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Courts Step in to Protect Constitutional Rights at the Border

Twice this week courts have pushed back against suspicionless, warrantless searches of digital devices at the border, in Alassad v. Neilsen in the First Circuit and United States v. Kolsuz in the Fourth Circuit. In both cases plaintiffs argued that warrantless searches of their digital devices at the border violated their Fourth Amendment rights. Alassad survived a motion to dismiss and the the federal appellate court in Kolsuz determined that under the Fourth Amendment, U.S. border authorities cannot search travelers’ cell phones and other electronic devices without individualized suspicion of wrongdoing.

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CDT Urges Court to Uphold Fourth Amendment Protections for Email Content

Recently, CDT joined the Electronic Frontier Foundation, National Association of Criminal Defense Lawyers, and the Brennan Center for Justice in a brief to argue that a user’s Fourth Amendment rights in email content do not expire when an email service provider terminates a user’s account pursuant to its terms of service. The government must still obtain a warrant prior to searching that user’s email account. The case is United States v. Ackerman, in which a district court determined – based on those facts – that a warrant was unnecessary to access email content because termination of the account vitiated the account holder’s reasonable expectation of privacy in his email. The case was appealed and we filed an amicus brief opposing this holding.

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Initial Observations on the European Commission’s E-Evidence Proposals

On April 17, the European Commission published its long-awaited draft legislation on E-Evidence to facilitate cross-border demands for internet users’ communications content and metadata. EU Member States and the European Parliament will now begin their review of the proposed legislation. In this post, we more fully describe the Regulation and Directive.

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Ten Human Rights Criteria for Cross Border Demands

The European Commission is slated to announce an initiative to facilitate cross-border demands for internet users’ communications content. CDT has prepared a list of human rights protections that should be built into any mechanism designed to facilitate cross-border law enforcement demands, and after the E-Evidence proposal is unveiled, we intend to grade it against this list.

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7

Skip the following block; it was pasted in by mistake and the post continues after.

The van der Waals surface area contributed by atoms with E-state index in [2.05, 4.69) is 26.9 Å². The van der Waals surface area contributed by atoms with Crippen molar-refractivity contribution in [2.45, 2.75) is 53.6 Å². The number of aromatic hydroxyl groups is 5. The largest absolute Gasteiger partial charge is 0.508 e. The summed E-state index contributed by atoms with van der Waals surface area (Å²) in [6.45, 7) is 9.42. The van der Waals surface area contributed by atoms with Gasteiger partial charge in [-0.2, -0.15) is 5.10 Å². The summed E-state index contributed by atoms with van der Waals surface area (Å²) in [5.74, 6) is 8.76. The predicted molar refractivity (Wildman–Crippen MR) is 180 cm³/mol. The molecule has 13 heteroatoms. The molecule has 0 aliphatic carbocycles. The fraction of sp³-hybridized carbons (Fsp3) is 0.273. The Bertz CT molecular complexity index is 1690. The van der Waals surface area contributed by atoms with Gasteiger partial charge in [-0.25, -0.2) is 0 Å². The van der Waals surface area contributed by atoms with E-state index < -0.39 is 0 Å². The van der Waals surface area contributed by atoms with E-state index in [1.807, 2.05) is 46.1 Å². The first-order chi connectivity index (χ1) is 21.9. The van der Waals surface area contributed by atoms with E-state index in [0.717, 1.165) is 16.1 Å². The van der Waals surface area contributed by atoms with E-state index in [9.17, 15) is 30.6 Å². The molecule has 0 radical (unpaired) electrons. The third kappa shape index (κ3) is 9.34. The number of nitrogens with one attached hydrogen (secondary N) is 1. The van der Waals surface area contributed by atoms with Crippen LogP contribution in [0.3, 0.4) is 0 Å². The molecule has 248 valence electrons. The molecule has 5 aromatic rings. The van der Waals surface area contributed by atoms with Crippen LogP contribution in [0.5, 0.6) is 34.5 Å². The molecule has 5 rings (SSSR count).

Inspector General: FBI Chomping at the Bit for Backdoors to Encryption

For years, the Federal Bureau of Investigation has been lobbying for backdoor access to the communications of every American. The Bureau has long argued it is “going dark” and can’t access communications protected by encryption. This concern was the basis of the famous Apple v. FBI case, where the FBI attempted to force Apple to break the encryption protecting the iPhone of San Bernardino, CA terrorist Syed Rizwan Farook. Now, a damning report released by the Department of Justice Inspector General casts significant doubt on that argument and the FBI’s honesty in making it.

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CDT Urges Council of Europe to Ensure High Transparency Standards for Cybercrime Negotiations

Today, the Center for Democracy & Technology, along with 93 other civil society organizations, sent a letter to the Secretary General of the Council of Europe, Thorbjørn Jagland, requesting transparency and meaningful civil society participation in the Council of Europe’s negotiations of the draft Second Additional Protocol to the Convention on Cybercrime.

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As Device Searches at Border Grow, Courts Must Step in to Safeguard Constitutional Protections

On February 2, CDT filed an amicus brief in Alasaad v. Nielsen arguing that warrantless, suspicionless border searches of electronic devices such as laptops and cell phones violate the First and Fourth Amendments to the Constitution. Digital—we argue—is different, and the need to address these border searches is pressing because digital content is becoming far more prevalent.

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